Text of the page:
I certainly would not have an abortion if I became pregnant right now, even though I am not married or financially capable of raising a child. (If my doctor told me my life was in danger, that might change things, yes). We are pro-choice because we understand that pregnancy is dangerous, especially for young women and girls. We understand that victims of rape and incest should not have to further suffer by enduring a long pregnancy, an emotional and painful childbirth, and the life-changing event of either caring for a child or giving a child up. We understand that scared or desperate women and girls will go to extreme measures to end a pregnancy, whether they throw themselves down a flight of stairs or use a coat hanger to induce miscarriage. Some even end their own lives.
The fact is, abortions will happen, so they need to be offered in a safe, medical environment. If not, the pregnant woman is much more likely to die, too, and that’s two lives lost in the name of “life.”
As a pro-choice, pro-child woman, I feel that educating about birth control (and making it available without judgment or stigma) is the only way to prevent unplanned pregnancies, and therefore, prevent abortion. Abstinence-only programs that teach that condoms, etc. don’t work are only serving to increase abortion rates, not to mention sexually transmitted infections, because it is a lie. Even the Pope has acknowledged that condoms work!
I understand the desire to prevent children and teenagers from becoming sexually active. Making sex (or anything) taboo* by railing against it just makes it more and more interesting, though. If anything, we should be encouraging pubescent girls to masturbate so they don’t think they can only learn about sex and their bodies from sexual activity with another person. It breaks my heart to think about middle schoolers having sex and giving blow jobs. They’re kids! They don’t need to complicate their lives with adult drama and bullshit! (I tend to agree with Chef: “Seventeen. You’re ready.”).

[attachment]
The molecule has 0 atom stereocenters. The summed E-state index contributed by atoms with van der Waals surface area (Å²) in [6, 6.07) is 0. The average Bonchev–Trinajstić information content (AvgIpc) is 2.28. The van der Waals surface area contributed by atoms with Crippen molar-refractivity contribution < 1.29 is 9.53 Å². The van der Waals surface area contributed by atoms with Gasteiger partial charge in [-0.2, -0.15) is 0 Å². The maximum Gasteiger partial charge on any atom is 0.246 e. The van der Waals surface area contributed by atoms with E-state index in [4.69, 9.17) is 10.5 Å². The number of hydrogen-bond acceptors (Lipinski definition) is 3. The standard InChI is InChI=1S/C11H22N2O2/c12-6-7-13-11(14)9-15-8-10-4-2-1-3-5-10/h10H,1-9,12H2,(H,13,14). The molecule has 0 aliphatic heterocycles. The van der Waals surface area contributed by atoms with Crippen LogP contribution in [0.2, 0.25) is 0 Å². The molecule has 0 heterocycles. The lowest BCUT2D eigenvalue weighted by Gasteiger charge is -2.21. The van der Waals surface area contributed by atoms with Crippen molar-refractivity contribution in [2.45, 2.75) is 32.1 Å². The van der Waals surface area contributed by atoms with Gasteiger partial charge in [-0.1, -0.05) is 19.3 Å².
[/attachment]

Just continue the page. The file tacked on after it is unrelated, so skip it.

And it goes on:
But the truth is, because we are mammals, people have sex for non procreation purposes. Abstinence is a cromulent individual choice, but to try to advocate it across the board (and have it be policy to reduce teenage pregnancy) is just plain silly. Religion puts emphasis on a topic and then tells kids that they’re bad for thinking about it. I have known more than one scared, pregnant teenager from a religious home who got an abortion simply because she couldn’t stand her parents finding out she’d had sex. Would you rather have the kid who gets a secret abortion or the kid who comes to you for advice when he or she is thinking about becoming sexually active?
I understand how abortion has become such a passionate topic. There is sadness and power the images that pro-lifers share (although, I am convinced, many of them are photoshopped) and in thinking about aborted children. I would like unplanned pregnancies and abortions to be very uncommon. But the fact is that having safe, medical abortion services available ultimately saves lives.
*Religion adds to the taboo. I was raised Catholic, as I mentioned, and I doubt I would have been so curious about sex as young as I was if the Virgin Mary hadn’t been part of my upbringing. I don’t remember a time when I didn’t know what intercourse was because I always knew that the Virgin Mary hadn’t had intercourse. I have come to the conclusion that little kids shouldn’t know what a virgin is– it just complicates fragile, young minds that should be thinking about Lite-Brites and fractions instead of intercourse.